...Leaders lead with CONFIDENCE. So your other horse may not like you, but you probably have a leader's countenance when you ride him, so he respects you and listens to you. Possibly, you may not have this when riding Mia as fear takes over from previous bad experiences...
...The problem I have with your definition of training bsms is that when the horse does not have a leader aboard, when he has not learned to trust and follow this leader, instincts take over in an unfamiliar situation. It is impossible to expose a horse to every situation they will ever encounter and get an established conditioned reaction in every one. So the horse must know that he can turn to his leader's direction...
...So I have to ask: has Trooper ever spooked? who does he behave better for? does he behave the same way, every time, in a robotic programmed manner, for every person?...
I partially agree with you and disagree with you about Mia & Trooper. I am certain that some of my problems with Mia stem from a lot of bad times together which make me tense in anticipation. She is the only horse I've been hurt by riding, and we've had a number of times when things got ugly. It is hard to overwrite those bad experiences with enough good ones to give me confidence in her, and I'm pretty sure she trusts me a lot more than I trust her - which definitely causes problems.
However, part of it is the difference between horses. Trooper is by nature a submissive horse. Mia is very dominant. The buyer before me returned her to the seller because Mia refused to submit her 900 lbs to a 1400 lb gelding. She lost 150 lbs, had bite & kick marks, and was still ready and willing to fight the gelding every day & every time.
That is one of the reasons you don't simply pound her into submission. Not just because it sounds morally repulsive to me, but because she won't submit to mere pain and power. Trooper's nature is to say, "Yes Sir!" Mia's nature is to say, "Why?"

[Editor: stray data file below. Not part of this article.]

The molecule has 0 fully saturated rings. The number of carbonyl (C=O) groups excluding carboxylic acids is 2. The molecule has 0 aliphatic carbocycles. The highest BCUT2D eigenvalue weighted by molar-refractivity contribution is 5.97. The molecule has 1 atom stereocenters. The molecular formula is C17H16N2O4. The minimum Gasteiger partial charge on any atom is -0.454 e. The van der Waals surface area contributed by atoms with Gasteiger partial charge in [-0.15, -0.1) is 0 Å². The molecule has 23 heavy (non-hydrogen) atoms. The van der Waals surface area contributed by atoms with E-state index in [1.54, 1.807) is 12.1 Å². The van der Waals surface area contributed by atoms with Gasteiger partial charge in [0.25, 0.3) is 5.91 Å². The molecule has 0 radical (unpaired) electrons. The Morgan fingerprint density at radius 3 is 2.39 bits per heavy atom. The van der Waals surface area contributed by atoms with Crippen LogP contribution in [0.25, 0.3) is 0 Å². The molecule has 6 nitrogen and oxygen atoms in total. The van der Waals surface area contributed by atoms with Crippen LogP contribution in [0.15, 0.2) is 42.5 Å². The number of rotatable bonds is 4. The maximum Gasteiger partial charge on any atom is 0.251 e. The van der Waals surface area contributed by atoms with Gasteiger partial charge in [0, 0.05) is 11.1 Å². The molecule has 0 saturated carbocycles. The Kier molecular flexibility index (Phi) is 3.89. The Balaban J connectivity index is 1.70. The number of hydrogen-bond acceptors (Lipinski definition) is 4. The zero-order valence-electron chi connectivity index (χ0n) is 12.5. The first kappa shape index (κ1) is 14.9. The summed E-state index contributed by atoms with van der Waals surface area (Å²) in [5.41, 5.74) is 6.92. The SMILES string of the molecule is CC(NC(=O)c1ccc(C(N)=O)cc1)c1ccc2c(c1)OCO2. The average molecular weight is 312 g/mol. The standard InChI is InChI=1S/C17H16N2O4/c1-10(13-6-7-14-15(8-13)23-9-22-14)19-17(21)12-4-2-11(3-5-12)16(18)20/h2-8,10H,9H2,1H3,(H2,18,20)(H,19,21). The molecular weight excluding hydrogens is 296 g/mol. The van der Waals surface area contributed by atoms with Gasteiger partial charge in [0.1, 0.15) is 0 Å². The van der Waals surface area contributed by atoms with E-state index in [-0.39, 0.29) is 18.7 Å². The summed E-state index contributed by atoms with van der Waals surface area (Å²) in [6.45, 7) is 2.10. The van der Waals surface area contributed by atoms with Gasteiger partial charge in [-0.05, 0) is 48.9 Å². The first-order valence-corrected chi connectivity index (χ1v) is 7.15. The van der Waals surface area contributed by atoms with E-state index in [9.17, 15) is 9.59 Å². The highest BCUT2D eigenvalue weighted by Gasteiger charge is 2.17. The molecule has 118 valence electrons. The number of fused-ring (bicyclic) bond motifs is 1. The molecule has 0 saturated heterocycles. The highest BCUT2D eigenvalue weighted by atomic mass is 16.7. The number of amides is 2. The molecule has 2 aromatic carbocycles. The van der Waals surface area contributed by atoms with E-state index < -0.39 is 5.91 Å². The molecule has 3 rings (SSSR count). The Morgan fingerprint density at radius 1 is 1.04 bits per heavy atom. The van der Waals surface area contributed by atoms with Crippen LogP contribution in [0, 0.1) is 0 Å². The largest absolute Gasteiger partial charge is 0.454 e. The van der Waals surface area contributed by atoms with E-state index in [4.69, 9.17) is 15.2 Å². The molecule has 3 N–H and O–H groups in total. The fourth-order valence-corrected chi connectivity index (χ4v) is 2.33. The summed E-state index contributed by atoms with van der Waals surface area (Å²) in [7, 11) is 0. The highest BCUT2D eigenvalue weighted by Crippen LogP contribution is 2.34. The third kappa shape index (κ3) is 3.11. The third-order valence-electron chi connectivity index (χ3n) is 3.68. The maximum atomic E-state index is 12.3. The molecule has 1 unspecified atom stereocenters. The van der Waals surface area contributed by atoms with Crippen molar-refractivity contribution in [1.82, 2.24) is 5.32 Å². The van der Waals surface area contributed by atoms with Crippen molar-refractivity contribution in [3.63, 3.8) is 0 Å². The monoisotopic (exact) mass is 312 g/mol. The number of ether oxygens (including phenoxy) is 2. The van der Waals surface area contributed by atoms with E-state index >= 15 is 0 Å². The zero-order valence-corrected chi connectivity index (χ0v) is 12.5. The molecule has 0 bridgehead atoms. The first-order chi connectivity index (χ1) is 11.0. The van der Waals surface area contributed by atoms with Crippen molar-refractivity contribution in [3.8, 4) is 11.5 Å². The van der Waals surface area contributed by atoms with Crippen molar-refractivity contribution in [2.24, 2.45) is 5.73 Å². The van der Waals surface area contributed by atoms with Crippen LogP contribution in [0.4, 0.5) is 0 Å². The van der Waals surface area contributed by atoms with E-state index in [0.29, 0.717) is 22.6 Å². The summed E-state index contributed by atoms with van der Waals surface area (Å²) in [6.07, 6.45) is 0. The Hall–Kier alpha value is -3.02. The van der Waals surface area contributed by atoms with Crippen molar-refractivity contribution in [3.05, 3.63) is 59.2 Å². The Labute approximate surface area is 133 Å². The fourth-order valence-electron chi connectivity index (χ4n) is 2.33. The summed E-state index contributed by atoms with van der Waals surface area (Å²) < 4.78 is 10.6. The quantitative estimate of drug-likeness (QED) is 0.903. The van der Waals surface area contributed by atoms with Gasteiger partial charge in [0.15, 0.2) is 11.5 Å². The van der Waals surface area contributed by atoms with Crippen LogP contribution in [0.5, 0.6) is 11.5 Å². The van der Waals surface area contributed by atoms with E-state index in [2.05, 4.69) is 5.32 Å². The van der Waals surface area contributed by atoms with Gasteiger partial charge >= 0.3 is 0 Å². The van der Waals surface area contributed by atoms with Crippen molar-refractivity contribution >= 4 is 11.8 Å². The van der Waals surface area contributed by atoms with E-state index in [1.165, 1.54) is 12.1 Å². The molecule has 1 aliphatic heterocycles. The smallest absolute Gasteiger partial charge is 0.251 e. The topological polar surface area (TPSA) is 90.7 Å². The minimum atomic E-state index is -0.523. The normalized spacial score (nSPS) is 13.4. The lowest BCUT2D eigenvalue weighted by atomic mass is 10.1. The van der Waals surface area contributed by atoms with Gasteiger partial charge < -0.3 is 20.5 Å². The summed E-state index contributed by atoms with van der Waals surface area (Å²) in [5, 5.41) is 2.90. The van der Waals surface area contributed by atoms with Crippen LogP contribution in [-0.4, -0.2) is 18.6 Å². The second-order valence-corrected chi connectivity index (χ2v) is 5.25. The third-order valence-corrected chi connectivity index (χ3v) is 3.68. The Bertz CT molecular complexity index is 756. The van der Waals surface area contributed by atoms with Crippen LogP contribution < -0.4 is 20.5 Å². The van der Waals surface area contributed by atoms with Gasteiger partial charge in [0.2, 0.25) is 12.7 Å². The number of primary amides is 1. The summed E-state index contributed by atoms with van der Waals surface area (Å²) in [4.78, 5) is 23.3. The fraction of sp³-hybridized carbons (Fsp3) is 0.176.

As for training, I disagree - which we are free to do. Adults of good will CAN see things differently! Training says, "When I pull the left rein like this, you go left. You have gone left in response to that pull 10,000 times. Now you are scared? So what? I pull and you go left..."
Mia can still get scared or startled by things. That is OK. But we've done so much work on stopping that she now stops when in blind panic with a tug or two of the reins. A curb bit helps, but it mostly helped as a training tool. Having now done uncounted stops, she'll stop even when scared. She doesn't ask, "Do I trust my rider?" She isn't using conscious thought or logic. Just "X = STOP".
That does not, in any way, make her a robot. There are many times I value her input, and accept it.
I switched use of reins from 'contact' to 'no contact unless needed'. She has freedom within boundaries. I use the bit to set & enforce boundaries, but try to ride as much as possible without it. But for safety, I must have boundaries, and those boundaries must be obeyed regardless of who is on her back.
IMHO, a well trained horse does NOT test her rider. An experienced horse might, but not a well trained horse. This time last summer, we had a French exchange student visiting us. My wife, without asking or telling me, put him on Mia to ride in our little arena. I walked out and saw this French teen boy cantering on Mia, bouncing up & down like a basketball being dribbled on her back. Mia's ears were pinned, but she didn't bolt, buck, balk or fight. I stopped them, BTW, and he switched horses with my daughter. It was the first time in 2 years my daughter had mounted Mia, and Mia still behaved like a lamb.
That meant some of the training was taking effect. And yes, my wife and I had a heated discussion later on. The boy was trying, but he hadn't been on a horse in 3 years and his riding sucked - and Mia behaved. She did not test him and find him wanting. She didn't press the "EJECT" button. She didn't know him from Adam, he stunk at riding, and she did everything he asked no matter how poorly he asked.
That is what I want in a horse. I value Mia and I want her input. I expect her to notice a dog a half mile away. I expect her to ask
to speed up or slow down. If she doesn't want to be in a wash, it could be laziness or it could be wild pigs near by. But if I decide it is time for an immediate 180 deg turn on a trail, I don't want her asking why. If I tell her it is time to hit the brakes, I don't want her asking if she likes me. I was ****ed when my wife put an inexperienced stranger on her, but proud that Mia made it work.
BTW - I don't think this discussion hijacks the thread. I think an important part of ecasey's post is the balance between how we train a horse, what we expect, and how we balance our needs with the desire to work WITH our horses and not just ON them. If someone understands the sentence "I enjoy my horse's companionship when I ride", then how to do that safely and effectively becomes important.